I was among those who thought it a bit strange that President Obama would be given the Nobel Prize before he had actually done anything. The original nomination came just after he had taken office. Now there is a story from a Norwegian diplomat saying that Rahm Emanuel complained about it.
Obama administration rebuked Norway over Nobel peace prize, diplomat says • President's chief of staff scolded diplomat over 'fawning' award • Diplomat describes day as his 'most embarrassing at the UN'
Barack Obama's administration rebuked Norway after he won the 2009 Nobel peace prize, saying it was an awkward honour for an as-yet untested leader, a Norwegian diplomat revealed on Thursday.
"My most embarrassing day at the UN, at the time when I was Norway's ambassador there, was when Obama's Nobel peace prize was announced. Nobody was talking about it," said Morten Wetland, who served at the UN from 2008 to 2012.
"My colleague in Washington received a reprimand from Obama's chief of staff [Rahn Emmanuel, at the time]. The word 'fawning' was used," Wetland added in an article in Norwegian daily Dagens Naeringsliv.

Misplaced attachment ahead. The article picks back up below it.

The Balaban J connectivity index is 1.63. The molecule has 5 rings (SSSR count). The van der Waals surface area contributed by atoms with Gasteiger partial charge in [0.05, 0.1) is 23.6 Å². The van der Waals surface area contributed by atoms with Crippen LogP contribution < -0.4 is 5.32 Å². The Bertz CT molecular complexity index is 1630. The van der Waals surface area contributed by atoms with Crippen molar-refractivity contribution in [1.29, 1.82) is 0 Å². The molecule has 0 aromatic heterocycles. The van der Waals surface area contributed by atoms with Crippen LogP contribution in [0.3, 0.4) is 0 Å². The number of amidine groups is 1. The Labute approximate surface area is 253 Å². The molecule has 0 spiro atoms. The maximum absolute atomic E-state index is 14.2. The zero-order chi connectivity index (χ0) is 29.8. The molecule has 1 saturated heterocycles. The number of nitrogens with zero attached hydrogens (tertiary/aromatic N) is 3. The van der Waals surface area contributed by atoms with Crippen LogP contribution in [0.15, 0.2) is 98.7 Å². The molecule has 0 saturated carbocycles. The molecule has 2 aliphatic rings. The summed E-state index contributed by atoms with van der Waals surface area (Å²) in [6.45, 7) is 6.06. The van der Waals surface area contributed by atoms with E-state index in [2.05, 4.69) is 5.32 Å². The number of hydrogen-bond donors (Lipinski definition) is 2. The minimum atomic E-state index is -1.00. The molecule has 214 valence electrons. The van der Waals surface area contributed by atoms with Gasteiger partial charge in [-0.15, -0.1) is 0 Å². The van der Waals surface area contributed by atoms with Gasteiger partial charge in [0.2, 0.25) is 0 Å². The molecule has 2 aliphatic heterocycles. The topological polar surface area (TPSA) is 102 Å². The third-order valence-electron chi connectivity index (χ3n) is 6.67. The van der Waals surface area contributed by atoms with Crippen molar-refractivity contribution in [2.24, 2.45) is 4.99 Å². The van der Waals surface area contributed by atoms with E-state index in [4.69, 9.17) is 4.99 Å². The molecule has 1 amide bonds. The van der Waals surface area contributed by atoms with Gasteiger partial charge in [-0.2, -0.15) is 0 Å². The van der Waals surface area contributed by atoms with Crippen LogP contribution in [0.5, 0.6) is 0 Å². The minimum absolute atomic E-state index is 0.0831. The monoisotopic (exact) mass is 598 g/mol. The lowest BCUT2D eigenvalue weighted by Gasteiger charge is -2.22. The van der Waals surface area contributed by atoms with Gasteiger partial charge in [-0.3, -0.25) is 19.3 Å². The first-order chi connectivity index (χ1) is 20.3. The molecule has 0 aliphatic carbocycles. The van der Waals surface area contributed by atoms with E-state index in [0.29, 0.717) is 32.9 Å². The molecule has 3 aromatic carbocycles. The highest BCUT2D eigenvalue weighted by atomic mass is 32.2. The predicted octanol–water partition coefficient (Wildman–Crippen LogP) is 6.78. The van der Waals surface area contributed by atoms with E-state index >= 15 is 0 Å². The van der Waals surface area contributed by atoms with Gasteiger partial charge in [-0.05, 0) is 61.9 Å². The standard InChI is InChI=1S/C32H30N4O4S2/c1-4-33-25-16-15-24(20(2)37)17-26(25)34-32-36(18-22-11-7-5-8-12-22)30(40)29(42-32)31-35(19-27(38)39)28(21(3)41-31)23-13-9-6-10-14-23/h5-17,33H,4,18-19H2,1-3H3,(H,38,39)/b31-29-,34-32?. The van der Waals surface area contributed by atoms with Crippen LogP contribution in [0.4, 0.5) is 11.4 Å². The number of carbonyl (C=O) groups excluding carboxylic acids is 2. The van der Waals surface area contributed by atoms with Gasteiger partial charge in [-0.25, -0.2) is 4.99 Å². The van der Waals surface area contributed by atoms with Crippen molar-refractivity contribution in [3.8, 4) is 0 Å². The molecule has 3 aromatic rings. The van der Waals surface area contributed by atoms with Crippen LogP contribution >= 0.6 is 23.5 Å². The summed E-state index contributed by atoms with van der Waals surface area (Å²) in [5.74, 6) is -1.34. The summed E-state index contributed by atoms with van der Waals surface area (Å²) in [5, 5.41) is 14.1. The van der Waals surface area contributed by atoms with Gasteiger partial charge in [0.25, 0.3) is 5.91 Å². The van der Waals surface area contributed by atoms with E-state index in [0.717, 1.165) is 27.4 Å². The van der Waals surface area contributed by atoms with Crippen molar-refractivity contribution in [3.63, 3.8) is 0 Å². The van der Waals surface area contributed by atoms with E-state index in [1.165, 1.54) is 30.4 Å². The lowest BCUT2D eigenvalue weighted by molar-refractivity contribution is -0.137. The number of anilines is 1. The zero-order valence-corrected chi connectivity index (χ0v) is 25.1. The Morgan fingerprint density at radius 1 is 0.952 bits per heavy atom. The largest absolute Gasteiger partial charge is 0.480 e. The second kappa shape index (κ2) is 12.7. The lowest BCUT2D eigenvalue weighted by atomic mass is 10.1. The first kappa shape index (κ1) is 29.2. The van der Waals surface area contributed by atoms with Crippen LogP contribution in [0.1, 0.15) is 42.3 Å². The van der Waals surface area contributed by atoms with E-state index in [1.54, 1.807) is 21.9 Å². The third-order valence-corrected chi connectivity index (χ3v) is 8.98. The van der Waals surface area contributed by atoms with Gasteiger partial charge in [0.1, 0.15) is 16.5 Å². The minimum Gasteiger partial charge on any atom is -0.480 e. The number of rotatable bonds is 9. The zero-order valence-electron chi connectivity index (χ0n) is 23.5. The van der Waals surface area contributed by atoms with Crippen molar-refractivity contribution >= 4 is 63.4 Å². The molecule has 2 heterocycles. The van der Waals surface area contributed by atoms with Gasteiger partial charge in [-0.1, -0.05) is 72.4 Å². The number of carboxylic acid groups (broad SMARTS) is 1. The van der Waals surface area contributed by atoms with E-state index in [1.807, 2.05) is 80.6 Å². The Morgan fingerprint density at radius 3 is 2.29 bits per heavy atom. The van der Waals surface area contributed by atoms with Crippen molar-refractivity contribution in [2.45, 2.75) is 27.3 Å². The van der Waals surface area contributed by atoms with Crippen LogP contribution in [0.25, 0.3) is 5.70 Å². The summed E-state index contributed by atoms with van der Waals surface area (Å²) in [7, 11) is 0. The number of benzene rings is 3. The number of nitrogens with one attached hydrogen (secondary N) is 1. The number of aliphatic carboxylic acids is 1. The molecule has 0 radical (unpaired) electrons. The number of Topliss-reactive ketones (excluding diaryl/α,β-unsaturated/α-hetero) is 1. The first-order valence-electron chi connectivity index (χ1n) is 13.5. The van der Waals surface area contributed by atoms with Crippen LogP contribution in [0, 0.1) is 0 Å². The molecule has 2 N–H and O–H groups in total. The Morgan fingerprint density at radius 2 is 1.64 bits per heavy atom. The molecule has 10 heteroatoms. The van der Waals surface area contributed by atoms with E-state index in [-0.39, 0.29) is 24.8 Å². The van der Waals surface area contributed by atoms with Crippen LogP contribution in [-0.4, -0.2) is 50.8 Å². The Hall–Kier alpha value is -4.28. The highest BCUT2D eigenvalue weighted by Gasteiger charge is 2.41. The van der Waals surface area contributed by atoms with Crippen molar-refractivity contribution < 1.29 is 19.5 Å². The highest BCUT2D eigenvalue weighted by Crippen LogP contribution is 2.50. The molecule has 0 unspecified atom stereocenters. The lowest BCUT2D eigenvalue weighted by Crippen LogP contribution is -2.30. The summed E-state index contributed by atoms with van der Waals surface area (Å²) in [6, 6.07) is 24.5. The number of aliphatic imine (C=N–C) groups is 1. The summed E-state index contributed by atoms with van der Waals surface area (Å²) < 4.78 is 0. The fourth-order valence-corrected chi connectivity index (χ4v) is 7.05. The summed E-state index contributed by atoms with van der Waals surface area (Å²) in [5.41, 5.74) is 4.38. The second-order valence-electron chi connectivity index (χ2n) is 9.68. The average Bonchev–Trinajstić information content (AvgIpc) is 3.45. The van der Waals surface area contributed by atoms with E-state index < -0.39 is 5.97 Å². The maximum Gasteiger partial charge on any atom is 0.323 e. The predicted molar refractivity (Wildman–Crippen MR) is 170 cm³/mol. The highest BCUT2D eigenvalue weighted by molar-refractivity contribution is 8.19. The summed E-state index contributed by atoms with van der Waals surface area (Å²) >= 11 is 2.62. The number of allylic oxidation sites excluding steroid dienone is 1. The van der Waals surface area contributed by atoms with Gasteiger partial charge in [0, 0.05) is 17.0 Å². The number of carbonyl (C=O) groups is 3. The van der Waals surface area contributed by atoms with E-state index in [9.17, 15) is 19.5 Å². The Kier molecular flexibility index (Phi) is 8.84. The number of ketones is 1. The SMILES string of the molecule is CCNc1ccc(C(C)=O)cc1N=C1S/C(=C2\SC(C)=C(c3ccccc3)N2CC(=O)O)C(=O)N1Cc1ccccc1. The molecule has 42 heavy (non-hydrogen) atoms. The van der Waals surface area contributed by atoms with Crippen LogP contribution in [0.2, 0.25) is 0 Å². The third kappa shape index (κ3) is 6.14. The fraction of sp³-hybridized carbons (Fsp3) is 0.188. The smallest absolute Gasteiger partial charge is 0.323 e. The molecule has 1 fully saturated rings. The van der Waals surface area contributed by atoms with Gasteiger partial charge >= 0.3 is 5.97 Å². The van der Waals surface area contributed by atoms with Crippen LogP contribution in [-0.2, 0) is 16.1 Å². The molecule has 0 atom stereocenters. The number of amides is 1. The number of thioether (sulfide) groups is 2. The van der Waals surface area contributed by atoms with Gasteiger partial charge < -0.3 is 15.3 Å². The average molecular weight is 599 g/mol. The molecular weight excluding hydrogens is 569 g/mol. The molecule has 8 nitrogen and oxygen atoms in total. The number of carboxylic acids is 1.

The diplomat said that the prize put Obama, who was nominated for the prize just weeks after taking office, in a difficult position. "An American president wants to set his own agenda. Here he was forced into a role that he hadn't sought," Wetland said. "It could seem like somebody did this to make Obama visit the country."
The announcement came as the US was engaged in two conflicts, in Iraq and Afghanistan. Norway's ambassador to the US at the time, Wegger Stroemmen, could not be reached for comment.This is likely a story that needs some corroboration from the other parties who are reported to have been involved in it. Obama certainly went through the process and received the award in a manner that conveyed the impression that he was pleased with the honor.
Wetland's words were published in the midst of a recurring debate on the independence and the make-up of the Nobel committee, whose five members make fully autonomous decisions but are appointed by the Norwegian parliament.